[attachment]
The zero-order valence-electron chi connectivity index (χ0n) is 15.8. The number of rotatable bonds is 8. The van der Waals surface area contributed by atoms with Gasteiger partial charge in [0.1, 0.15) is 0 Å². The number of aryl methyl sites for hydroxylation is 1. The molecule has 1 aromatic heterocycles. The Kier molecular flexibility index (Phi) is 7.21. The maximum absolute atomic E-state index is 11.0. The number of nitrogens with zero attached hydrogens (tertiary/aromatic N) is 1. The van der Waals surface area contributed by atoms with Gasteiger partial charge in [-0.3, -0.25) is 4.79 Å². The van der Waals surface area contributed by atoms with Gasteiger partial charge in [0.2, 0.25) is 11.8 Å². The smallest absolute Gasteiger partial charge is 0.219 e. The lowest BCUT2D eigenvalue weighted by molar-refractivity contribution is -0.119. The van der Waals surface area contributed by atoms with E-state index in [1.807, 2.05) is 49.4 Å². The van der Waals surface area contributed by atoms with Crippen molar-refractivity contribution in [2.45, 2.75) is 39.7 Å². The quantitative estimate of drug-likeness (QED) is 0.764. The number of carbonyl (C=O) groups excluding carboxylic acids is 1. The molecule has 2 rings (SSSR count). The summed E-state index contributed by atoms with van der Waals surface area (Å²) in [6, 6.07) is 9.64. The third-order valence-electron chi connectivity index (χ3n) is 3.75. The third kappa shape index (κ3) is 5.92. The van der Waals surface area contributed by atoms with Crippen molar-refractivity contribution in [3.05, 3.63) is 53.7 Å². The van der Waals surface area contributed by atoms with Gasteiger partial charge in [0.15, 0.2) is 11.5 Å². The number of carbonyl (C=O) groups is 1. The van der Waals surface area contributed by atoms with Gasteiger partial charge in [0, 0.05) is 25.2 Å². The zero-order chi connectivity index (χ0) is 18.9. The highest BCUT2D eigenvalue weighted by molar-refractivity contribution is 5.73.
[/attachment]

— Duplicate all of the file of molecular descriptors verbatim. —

The zero-order valence-electron chi connectivity index (χ0n) is 15.8. The number of rotatable bonds is 8. The van der Waals surface area contributed by atoms with Gasteiger partial charge in [0.1, 0.15) is 0 Å². The number of aryl methyl sites for hydroxylation is 1. The molecule has 1 aromatic heterocycles. The Kier molecular flexibility index (Phi) is 7.21. The maximum absolute atomic E-state index is 11.0. The number of nitrogens with zero attached hydrogens (tertiary/aromatic N) is 1. The van der Waals surface area contributed by atoms with Gasteiger partial charge in [-0.3, -0.25) is 4.79 Å². The van der Waals surface area contributed by atoms with Gasteiger partial charge in [0.2, 0.25) is 11.8 Å². The smallest absolute Gasteiger partial charge is 0.219 e. The lowest BCUT2D eigenvalue weighted by molar-refractivity contribution is -0.119. The van der Waals surface area contributed by atoms with E-state index in [1.807, 2.05) is 49.4 Å². The van der Waals surface area contributed by atoms with Crippen molar-refractivity contribution in [2.45, 2.75) is 39.7 Å². The quantitative estimate of drug-likeness (QED) is 0.764. The number of carbonyl (C=O) groups excluding carboxylic acids is 1. The molecule has 2 rings (SSSR count). The summed E-state index contributed by atoms with van der Waals surface area (Å²) in [6, 6.07) is 9.64. The third-order valence-electron chi connectivity index (χ3n) is 3.75. The third kappa shape index (κ3) is 5.92. The van der Waals surface area contributed by atoms with Crippen molar-refractivity contribution in [3.05, 3.63) is 53.7 Å². The van der Waals surface area contributed by atoms with Gasteiger partial charge in [0.15, 0.2) is 11.5 Å². The number of carbonyl (C=O) groups is 1. The van der Waals surface area contributed by atoms with Gasteiger partial charge in [0, 0.05) is 25.2 Å². The zero-order chi connectivity index (χ0) is 18.9. The highest BCUT2D eigenvalue weighted by molar-refractivity contribution is 5.73.